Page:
In contrast, at my previous peak condition around age 30, I weighed about 215 pounds, from playing soccer for 2 hours a day, 6 days a week (and eating as much food as I could manage to hold down). I looked and felt like a pro athlete. Going in to weight loss, I knew my ultimate target weight would be around 215 pounds. I've since revised it down to 210.

I don't have any systematic advice for other people to determine their target weight; obviously it will depend on physiology, goals, etc. But I find it helpful to have a specific number in mind.


0. Work out (see above). Muscle tissue burns calories much better than fat tissue, even when you're doing nothing.

1. Eat "normally" -- preferably with consistency of time and quantity from day to day. Portion size is the key variable here, based on the results of the following step.

2. I weigh myself every morning, on a bathroom scale.

3. If I'm much over 210 pounds, I know I need to eat a bit less. Adjust all portions slightly downward, and/or eliminate between-meal snacks. If I'm much under 210 pounds, I know I can eat a bit more.

4. If I'm much over 215 pounds, I need the Eat Half Diet.

The "Eat Half" Diet

This is for when I am far over my target weight for some reason. The key principle is to reduce my calories, without a lot of bookkeeping and without torturing myself.


1. Three meals per day, at consistent times. At mealtime, I eat whatever I would normally want to eat, but only a half-portion. A half-portion is generally enough to feel more or less full, eat the items I crave, and it's certainly enough to keep my activity level up. For example, breakfast might be a half-bowl of cereal with milk, plus half a grapefruit. Lunch is half a burger and half the fries, or maybe burger OR fries, but not both. Or half a burrito, or one slice of pizza (I would otherwise typically eat two slices). Or one small PB&J sandwich (not two). Dinner is similar; one bowl or moderate plate of pasta, not two; half the salad etc. I go ahead and have a steak, but only half-sized, with half the amount of potatoes (or, a whole steak and no potatoes, or no steak and full potatoes, if that's what I feel like).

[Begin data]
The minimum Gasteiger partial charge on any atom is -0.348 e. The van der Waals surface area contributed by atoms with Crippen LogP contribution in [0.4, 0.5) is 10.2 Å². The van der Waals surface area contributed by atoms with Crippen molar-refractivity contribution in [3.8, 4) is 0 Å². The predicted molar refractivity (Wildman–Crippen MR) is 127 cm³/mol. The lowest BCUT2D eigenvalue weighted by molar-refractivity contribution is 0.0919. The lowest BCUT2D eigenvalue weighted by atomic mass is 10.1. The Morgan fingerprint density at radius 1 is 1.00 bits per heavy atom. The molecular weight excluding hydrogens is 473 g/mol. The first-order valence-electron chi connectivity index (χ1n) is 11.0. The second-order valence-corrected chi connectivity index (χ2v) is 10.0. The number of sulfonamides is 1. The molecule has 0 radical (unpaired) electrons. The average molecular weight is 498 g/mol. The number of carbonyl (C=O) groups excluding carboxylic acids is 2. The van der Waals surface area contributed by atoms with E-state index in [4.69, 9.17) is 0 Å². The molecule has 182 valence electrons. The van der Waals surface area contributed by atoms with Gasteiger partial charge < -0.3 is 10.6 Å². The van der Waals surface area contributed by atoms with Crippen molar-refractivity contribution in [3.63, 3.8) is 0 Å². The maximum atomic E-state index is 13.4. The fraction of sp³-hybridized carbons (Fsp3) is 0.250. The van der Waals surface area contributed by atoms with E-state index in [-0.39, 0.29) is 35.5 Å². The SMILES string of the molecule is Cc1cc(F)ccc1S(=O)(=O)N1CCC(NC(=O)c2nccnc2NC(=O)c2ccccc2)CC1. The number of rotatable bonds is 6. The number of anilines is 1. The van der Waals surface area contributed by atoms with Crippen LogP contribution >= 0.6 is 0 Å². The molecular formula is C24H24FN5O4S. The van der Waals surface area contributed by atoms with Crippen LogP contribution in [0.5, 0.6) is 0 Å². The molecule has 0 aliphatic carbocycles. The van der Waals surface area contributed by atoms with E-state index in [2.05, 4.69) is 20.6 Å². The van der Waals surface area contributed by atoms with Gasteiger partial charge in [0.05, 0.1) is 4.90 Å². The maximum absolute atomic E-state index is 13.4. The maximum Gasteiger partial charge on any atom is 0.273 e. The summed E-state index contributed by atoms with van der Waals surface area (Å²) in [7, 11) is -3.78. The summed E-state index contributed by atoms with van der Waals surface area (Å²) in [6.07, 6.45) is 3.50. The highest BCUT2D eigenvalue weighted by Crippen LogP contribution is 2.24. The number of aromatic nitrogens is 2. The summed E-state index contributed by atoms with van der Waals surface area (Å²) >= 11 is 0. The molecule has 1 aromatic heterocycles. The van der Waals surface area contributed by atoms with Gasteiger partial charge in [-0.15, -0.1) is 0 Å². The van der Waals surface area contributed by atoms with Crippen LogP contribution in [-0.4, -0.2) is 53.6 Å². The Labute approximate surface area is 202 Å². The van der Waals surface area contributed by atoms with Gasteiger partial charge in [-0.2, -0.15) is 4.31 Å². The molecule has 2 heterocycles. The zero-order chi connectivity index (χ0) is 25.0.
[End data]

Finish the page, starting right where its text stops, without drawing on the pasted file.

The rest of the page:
2. No snacking between meals. No carrot sticks, rice cakes, no M&M's, no nothing. And no dessert. But -- no dessert is just because I'd rather eat half a burger for dinner than half a slice of cake. If I preferred the cake, I would eat that for dinner instead, and skip the half-burger. Same with the snacks. If I really wanted M&M's instead of a sandwich, I could put them in a bowl and have them for dinner. Personally I don't do this often, because I like real food and it's usually more filling, but in principle, mealtimes are my chance to satisfy my food desires, so anything goes, within quantity limits.

3. Don't drink calories! No soda, no juice, no glass of milk, no beer, etc. Again, if you'd really rather drink a full glass of OJ rather than a half-bowl of cereal with milk, then go ahead. The key principle is to moderate your calories in a simple way without torturing yourself.

Eat Half Tips and Tricks

Eating half makes my body hungry, and the bottom line is that it takes some motivation and will-power to stick to it. Here are a few tricks I use:

What to Eat

Personally I eat the stuff I like, stuff that I think is healthy, plus occasional junk food and treats. I subscribe to "don't drink calories" -- I drink mostly water -- no soda, no sports drinks, and juice only if I squeeze it myself. I do like milk. On my cereal, I think of the milk as food. In a glass with cookies, I think of that as a treat, not a drink.

When I look at a piece of food, for the purposes of health/fitness I mainly see "calories". I don't pay any attention to fat vs. carbs vs. protein ratio, outside of the basic relation that fat is about 2x as calorie-dense (by mass) as carbs or protein. Your body is quite marvelous at turning any of those things into body fat or energy, as needed. I gather you do need protein for building muscle and doing repairs, but once you're grown up, you really don't need special quantities of it. And obviously you need vitamins and minerals, so I do recommend eating some fruits/vegetables/whole foods etc, but again, it's pretty hard to be vitamin-deficient outside of a very bizarre diet. The first-order effect of eating is to give your body calories so that it has energy to operate.


[1] cbloom has a much longer, better researched, and rantier article, that I learned a lot from.

[2] Aside from being one of history's most amazing personalities, Nelson Mandela has been in tremendous shape his entire life, including his decades in prison, thanks to daily calisthenics. He talks a bit about it in his autobiography, Long Walk To Freedom, although not in complete detail. It sounds like he would do 45-60 minutes which is a lot more than I do.

[3] I once heard Joel McHale on Marc Maron's WTF explain his workout as "Push ups, sit ups, and I starve myself."